We’ve been tracking tweets about the Verizon iPhone for a while. And it just so happens that we also tracked tweets about CES. So, how do these two events compare? Did the Verizon iPhone announcement really overshadow CES, at least as far as the tweets are concerned? Let’s see.

Here’s the tweet volume for January 11 (times displayed in PST):

Verizon iPhone tweets peaked at more than 56,000 in one hour. As a comparison, the highest number of tweets per hour about CES was 9,641. In one week, 136 thousand people tweeted 443 thousand times about CES. In less than one day, 114 thousand people tweeted 199 thousand times about the Verizon iPhone. Tweets about CES reached 42 million people in a week; tweets about Verizon iPhone reached 33 million people in a day.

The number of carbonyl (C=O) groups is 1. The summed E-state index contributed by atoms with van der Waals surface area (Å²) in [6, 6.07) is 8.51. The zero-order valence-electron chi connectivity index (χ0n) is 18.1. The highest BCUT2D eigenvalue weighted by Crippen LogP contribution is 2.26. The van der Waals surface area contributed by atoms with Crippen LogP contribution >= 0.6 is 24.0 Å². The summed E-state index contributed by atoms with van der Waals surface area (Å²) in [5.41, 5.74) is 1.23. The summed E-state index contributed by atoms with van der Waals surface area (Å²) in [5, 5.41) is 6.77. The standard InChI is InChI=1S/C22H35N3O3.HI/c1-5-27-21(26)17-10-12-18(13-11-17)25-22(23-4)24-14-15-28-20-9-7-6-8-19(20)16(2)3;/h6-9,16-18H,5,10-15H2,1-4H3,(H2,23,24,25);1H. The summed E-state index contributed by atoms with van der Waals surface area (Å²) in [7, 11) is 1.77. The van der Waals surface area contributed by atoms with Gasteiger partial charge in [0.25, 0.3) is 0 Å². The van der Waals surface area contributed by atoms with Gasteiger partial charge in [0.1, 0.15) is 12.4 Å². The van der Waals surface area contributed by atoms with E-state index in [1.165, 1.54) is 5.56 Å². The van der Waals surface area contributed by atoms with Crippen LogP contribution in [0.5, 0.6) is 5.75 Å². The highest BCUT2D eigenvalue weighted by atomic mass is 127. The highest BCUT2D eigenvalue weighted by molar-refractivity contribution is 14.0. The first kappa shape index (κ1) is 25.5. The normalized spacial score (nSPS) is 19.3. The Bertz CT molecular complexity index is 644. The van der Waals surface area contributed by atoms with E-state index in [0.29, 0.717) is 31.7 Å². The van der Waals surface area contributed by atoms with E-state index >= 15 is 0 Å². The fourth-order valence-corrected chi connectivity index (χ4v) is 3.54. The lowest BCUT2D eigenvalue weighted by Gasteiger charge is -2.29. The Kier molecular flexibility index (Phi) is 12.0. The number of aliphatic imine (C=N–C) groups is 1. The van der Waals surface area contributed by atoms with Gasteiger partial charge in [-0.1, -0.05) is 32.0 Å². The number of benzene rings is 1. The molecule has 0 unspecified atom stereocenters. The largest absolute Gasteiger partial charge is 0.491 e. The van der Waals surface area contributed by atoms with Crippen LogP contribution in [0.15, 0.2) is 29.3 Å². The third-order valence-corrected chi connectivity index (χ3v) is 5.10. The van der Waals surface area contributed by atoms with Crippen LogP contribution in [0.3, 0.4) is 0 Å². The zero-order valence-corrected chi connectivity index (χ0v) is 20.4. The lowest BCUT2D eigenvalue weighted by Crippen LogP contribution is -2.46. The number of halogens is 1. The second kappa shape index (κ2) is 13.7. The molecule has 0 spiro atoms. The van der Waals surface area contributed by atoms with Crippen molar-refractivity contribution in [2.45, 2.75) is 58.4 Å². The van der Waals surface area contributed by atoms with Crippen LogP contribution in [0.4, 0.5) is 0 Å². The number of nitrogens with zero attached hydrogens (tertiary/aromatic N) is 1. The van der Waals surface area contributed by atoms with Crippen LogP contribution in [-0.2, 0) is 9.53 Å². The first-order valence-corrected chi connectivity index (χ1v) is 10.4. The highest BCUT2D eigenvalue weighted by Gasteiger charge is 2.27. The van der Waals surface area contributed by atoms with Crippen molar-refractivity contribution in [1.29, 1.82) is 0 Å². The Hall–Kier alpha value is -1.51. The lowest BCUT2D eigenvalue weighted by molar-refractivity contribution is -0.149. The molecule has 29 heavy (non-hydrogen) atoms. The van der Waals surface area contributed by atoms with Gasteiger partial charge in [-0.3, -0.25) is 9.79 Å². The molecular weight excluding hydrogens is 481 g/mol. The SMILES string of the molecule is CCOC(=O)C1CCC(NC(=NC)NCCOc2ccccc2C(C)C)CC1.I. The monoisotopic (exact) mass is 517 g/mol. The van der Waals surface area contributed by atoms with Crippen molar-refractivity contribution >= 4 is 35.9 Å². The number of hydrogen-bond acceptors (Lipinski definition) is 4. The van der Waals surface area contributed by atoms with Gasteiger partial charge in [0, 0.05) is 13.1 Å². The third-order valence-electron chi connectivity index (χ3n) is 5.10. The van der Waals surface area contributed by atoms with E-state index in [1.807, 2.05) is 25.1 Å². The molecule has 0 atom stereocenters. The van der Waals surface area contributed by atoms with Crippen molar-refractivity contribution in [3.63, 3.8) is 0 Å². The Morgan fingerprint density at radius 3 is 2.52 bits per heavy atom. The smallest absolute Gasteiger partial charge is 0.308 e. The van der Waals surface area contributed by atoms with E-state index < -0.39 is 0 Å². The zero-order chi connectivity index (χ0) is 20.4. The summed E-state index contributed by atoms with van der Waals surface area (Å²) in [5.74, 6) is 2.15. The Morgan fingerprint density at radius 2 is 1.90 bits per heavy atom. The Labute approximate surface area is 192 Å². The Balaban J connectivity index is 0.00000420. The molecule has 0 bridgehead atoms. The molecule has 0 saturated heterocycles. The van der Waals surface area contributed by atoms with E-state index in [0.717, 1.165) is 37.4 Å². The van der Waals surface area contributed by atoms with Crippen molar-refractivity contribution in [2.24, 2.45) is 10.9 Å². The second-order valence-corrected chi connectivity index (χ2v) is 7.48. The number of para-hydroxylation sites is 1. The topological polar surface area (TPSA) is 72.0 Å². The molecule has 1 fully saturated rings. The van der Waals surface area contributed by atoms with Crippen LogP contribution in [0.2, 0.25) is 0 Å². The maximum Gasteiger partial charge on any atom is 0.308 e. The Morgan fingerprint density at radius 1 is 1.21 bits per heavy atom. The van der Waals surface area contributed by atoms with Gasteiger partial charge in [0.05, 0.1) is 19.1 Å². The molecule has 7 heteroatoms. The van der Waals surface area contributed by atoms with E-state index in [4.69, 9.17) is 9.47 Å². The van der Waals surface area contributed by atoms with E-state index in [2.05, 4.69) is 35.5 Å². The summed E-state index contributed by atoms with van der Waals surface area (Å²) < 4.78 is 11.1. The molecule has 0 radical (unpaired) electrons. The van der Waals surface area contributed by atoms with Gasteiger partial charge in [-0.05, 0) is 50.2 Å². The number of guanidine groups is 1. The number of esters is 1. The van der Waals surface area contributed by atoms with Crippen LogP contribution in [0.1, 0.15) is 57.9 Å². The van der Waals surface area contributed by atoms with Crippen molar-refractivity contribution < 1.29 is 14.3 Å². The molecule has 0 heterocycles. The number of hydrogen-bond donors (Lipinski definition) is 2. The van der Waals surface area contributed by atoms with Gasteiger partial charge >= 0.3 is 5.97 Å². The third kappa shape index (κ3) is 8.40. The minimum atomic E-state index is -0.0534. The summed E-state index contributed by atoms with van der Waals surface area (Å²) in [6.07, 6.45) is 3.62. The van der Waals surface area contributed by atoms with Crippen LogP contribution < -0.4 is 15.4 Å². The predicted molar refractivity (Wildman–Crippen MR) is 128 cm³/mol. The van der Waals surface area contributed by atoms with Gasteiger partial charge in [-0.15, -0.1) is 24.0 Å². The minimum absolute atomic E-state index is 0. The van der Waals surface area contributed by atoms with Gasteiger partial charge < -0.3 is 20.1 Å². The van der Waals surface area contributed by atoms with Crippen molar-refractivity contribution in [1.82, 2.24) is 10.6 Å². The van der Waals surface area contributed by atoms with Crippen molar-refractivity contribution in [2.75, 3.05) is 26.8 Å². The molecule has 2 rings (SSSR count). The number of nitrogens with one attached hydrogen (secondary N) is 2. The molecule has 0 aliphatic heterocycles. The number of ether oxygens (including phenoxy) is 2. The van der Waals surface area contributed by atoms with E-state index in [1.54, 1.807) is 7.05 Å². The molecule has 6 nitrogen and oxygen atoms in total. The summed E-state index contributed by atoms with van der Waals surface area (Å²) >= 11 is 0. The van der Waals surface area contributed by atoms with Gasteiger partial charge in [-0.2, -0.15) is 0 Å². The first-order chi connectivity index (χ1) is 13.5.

Over the past few weeks, speculation about the Verizon iPhone really heated up. Many people thought the announcement would come at this year’s CES event. Others joked that Apple, who didn’t attend CES, was intentionally waiting to announce the partnership, in order to overshadow CES. And then last Friday, January 7, we learned of a Verizon press event scheduled for Tuesday, January 11, just two days after CES ended. The Wall Street Journal confirmed that the Verizon Apple partnership would be announced at this event. People got very excited. On that day alone, our TweetReach Tracker monitored more than 45,000 tweets about the Verizon iPhone, with a reach of 19.3 million unique Twitter accounts.